Alexa Go Bye Bye
My two year old dropped our Echo dot and split into two pieces. She attempted to sandwich it back together and put it back where it was but now says stuff like "alexa play mickey mouse" and then when nothing happens she says "uh oh alexa what happen?" You know damn well what happen and it's HAPPENED.
The Ravioli Files
A few years ago, I was going through my son's (3rd grade) backpack and found a can of ravioli. That's all well, except I never bought any ravioli. When I asked him about it, he burst into tears and and pulled out a box under his bed filled with Ravioli! He then proceeded to tell me how this girl that picks on him and says they are married gives him ravioli everyday and makes him take it. I can just picture this girl's mother telling her the way to a man's heart is through his stomach.
In Pursuit Of Creativity
My daughter is trying to impress me by learning origami. She's 7 and doesn't think that Dad can see all the missing paper and the (messily but improving a lot) paper cranes hidden throughout her room. I bought 2 more reams of paper and just left them out on accident. Lazy old dad not putting up his office supplies.
Taking Care Of Legalities
My 4 year old 'wrote' a letter she keeps in her bottom drawer. When me and my husband die she will come home and get it.
We're not allowed look at it or touch it but apparently it says that we gave her loads of money and she gave us loads of pictures.
I'm not sure what this says about her or us, but it will be interesting how long she keeps said letter. It's been a month so far.
Healthy Midnight Snacking
My kid would get up in the middle of the night and want a snack. He would sneak into the kitchen and eat a whole tomato except the little circle where it connected to the stem.
He hid the little stem circles under whatever was on top of the trash and would go to sleep.
We always made sure there were tomatoes for him.
To Be Prepared
My nine year old step daughter was in her room one day for like hours with markers and papers. I thought she was drawing or making a picture book or something so I let it slide. It turns out she had our calendar and was making cards for everyone for every holiday and birthday coming up. I haven't asked her about it but I'm honestly super proud of her logic and long term planning abilities.
Adulthood Comes Fast
He's 18. He will wait until we go to bed and then hop the back fence to go to 7 Eleven for a slurpee. After a couple of weeks of this we confronted him and told him:
- You're 18 so there is no curfew.
- Hopping fences looks like criminal activity and our neighborhood watch is on point.
- You have a driver's license so take the car.
- Don't act like you're fooling us. You're an adult now. Want a slurpee? Go get it. You have money.
My three year old thinks I don't know that she raids the snack cupboard when I'm out of the room (her face is usually full of chocolate after). She also thinks I can't see her when she covers her eyes, so sneaks around me thinking she's in stealth mode to get to something she shouldn't.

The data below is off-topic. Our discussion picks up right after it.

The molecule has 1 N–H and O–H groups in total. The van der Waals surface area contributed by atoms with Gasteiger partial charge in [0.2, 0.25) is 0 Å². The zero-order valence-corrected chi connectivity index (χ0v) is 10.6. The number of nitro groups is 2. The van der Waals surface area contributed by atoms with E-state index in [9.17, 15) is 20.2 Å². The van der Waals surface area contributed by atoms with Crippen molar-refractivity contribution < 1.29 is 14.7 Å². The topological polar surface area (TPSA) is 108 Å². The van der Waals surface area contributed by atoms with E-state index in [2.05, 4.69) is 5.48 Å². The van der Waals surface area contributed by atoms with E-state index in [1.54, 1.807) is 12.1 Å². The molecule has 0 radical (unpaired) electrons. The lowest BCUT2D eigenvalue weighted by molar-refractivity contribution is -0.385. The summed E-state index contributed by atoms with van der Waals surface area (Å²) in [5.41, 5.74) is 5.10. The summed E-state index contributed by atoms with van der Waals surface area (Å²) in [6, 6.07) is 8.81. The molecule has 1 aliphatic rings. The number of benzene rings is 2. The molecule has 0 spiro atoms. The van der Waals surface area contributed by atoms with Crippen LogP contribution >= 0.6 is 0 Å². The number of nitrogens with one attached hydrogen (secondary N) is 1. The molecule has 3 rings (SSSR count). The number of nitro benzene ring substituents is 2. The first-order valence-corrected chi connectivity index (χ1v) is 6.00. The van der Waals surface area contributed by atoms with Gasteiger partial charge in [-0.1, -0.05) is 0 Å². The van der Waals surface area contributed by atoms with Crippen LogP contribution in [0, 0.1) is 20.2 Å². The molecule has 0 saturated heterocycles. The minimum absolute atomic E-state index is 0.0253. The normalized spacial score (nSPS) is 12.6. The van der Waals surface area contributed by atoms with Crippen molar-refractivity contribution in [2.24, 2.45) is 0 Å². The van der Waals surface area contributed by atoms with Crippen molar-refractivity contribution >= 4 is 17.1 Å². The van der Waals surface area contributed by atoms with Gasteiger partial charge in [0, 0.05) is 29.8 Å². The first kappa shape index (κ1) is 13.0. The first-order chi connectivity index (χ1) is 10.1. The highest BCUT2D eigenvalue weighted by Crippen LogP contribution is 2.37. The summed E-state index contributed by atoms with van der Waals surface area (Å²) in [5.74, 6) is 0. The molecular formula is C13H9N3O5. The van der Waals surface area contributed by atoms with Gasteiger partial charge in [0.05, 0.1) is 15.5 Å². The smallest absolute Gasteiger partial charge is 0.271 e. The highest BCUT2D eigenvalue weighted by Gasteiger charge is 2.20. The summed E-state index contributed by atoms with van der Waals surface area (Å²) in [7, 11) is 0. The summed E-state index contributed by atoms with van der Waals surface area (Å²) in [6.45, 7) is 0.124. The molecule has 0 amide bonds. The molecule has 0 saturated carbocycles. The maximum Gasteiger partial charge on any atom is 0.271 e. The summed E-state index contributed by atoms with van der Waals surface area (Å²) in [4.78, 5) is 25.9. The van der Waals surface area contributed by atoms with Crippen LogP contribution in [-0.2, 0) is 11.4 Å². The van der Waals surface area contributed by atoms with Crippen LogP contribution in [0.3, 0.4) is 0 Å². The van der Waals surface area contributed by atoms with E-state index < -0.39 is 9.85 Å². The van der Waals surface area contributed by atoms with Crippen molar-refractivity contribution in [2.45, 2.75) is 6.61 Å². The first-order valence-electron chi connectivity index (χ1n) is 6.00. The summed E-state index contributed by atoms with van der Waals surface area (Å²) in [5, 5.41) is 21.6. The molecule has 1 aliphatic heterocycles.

My son (7) is hiding that he secretly loves forest school (summer club). Each day I pick him up, he moans that they don't do many activities, that it's terrible, no one wants to play with him and it isn't fun.
The photos posted on their social media say other wise, as well as the occasional slip ups when telling us stories around the dining table...
It really is often not the student's fault when they're acting out. Crazy behavior in the classroom can so easily mirror crazy circumstances at home.
More often than not, teachers learn this lesson the hard way: through parent teacher conferences, phone calls, or other events in which they are unprepared to meet the source of crazy, erratic, or disrespectful behavior.
Training For Klepto CollegeGiphy
Elementary teacher here. We had a student who wouldn't stop stealing things out of other kids backpacks. We had caught him on camera and would call the parents and they would just say "no, that's his insert stolen item, we just bought it for him." Then, we get him on a positive behavior plan and create intentional lessons about empathy to others, setting goals to get what you want, the difference between wants/needs etc.
Eventually, he gets enough positive days in a row that he gets released from the behavior plan and receives a free bike as his incentive for good behavior (they were donated to the school by a local bike shop). The next day he tells me his uncle stole it and pawned it. He went right back to his old behaviors and it was heartbreaking.
That's No Parking Space
I had a student last year who was new to the school. Really nice, friendly, shy and hilariously absent minded. He would come to school at least 2 days a week with either his shirt on backwards, inside out or both.
So I wanted to talk to his parents about how his absent mindedness was affecting his learning. Mom shows up at 5. Dad shows up 1hr late. We have a good chat and they get up to go. As I'm walking them out I said I will show you the shortest way to the parking lot.
The dad replies with I didn't park in the parking lot so I said "You can go the same way to the street." He said "I couldn't find the parking entrance so I just drove around and parked on asphalt play area." Sure enough I walk by and his car is next to the play ground.
So it all came together after that.
When It Crosses The Line Of Sad